1. question: consistent snapshot cannot be supported? Support data Tx has read 1 and read 2 but ingested into Helios in two different timestamp version
                       as a result, you cannot read such consistent snapshot from Helios read suppoorts
            3. Figure 6 the index structure, data freshness, watermarks
                1. log contains the most latest data, Level 0 less fresh, .. Level 2 most stale
                   watermarks are used to mark the data version at each level different
        3. Data source side, agents - pushing to the "Edge" (computing)
            1. the agents run on customer machine which generate data
               it uses customer machine CPU/mem to aggregate, parse, build index first
               the cpu/mem consumed is throttled
            2. Key production workload: Azure Cosmos/ADL to collect 10s of PBs log data per day, Helios index them. in production for last 5 years
                1. and related debugging search point lookup
                2. and incidents management, alerting, and monitoring & reporing queries
                3. internally classfied as Ring-0 debugging services
        4. GDPR
            1. "Forget Me" button, that Heios indexes all user data positions which to be deleted
        5. Others
            1. sharding policy: first by hashing, then intra zone by ranged based tree
            2. the global index is optimized for workload that is write Heavy
                1. yes .. think about how debugging logs are used ..
            3. use URI to locate data blocks being indexed to
            4. query optimizer from external systems can do cost-based index access path selection
                1. interesting here, the Figure 6 index structure also poses need to select how to travseral through index at different paths with a cost-based selection
            5. integrate Apache Spark with no changes to its optimizer/compiler
                1. and, how to support batch processing in the same streaming system? i.e to deprecate lambda architecture
    n. related
        1. the morning paper - Helios paper
           https://blog.acolyer.org/2020/10/26/helios-part-1/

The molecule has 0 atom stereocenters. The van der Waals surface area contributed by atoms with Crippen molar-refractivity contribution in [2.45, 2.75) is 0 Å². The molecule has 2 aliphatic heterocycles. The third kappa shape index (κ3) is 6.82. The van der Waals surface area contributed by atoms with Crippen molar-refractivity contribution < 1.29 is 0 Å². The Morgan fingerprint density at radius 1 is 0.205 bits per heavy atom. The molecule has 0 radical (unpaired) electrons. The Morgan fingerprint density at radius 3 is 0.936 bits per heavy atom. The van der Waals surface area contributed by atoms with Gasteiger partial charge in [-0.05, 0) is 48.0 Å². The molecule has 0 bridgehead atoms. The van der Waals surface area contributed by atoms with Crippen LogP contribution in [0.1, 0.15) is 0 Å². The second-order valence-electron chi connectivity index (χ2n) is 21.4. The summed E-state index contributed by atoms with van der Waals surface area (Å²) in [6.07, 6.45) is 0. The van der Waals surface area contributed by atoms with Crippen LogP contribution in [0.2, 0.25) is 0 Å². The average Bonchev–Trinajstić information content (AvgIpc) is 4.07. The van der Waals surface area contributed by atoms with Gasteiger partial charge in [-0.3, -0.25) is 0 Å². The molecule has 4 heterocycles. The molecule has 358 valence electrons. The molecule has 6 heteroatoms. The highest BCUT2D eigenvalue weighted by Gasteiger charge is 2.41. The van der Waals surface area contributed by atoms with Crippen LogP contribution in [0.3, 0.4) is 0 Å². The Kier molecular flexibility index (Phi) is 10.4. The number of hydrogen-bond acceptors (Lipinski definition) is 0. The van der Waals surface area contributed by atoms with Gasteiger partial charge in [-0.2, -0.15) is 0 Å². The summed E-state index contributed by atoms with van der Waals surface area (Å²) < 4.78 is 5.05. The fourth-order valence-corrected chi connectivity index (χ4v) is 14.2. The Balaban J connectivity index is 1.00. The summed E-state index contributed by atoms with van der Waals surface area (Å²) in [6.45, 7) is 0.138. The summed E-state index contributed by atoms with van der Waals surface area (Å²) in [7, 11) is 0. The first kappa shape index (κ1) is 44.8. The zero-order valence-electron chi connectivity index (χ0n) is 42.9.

https://blog.acolyer.org/2020/11/02/helios-part-ii/

2. FoundationDB: A Distributed Unbundled Transactional Key (Apple)    [2021, 1 refs]
   https://www.foundationdb.org/files/fdb-paper.pdf
    1. good. One of first to support ACID transaction in distributed KV store. impressive parts are
         The fast recovery (which Apple production upgrades by restarting all processes together)
         The deterministic simulation testing
       Log is the system/database, vs. LSM-tree flush. Many diffs. Design shifts are changing.
         very good at reflecting this design shift.
    2. highlights
        1. Deterministic Simulation Testing - proven extremely useful for high development velocity
            1. all code is built upon Flow, C++ async/wait primitives. all execution be deterministic
                1. multithreaded concurrency is replaced by running one DB instance per code
                2. Flow Actor model, scheduled by runtime, one process can simulate multiple FDB servers, run abstract network, clock
                    1. where all nondeterminism and communication are abstracted
                    2. the run is fast, and can also run many simulations in parallel to cover combinatinos
                        1. discrete-event simulation can run arbitrarily faster than real-time
                3. covers many failures
                    1. inject machine, rack failures
                    2. radomized event times, randomized config parameters, cluster size
                    3. buggification e.g. code return unnecessary error, delay
                    4. TEST macros to tell how many specific case in code is covered
                4. limitation
                    1. must build on Flow
                    2. external code cannot be tested
        2. Fast recovery
            1. Apple production upgrades by restarting all processes at the same time, which usually finishes in a few seconds.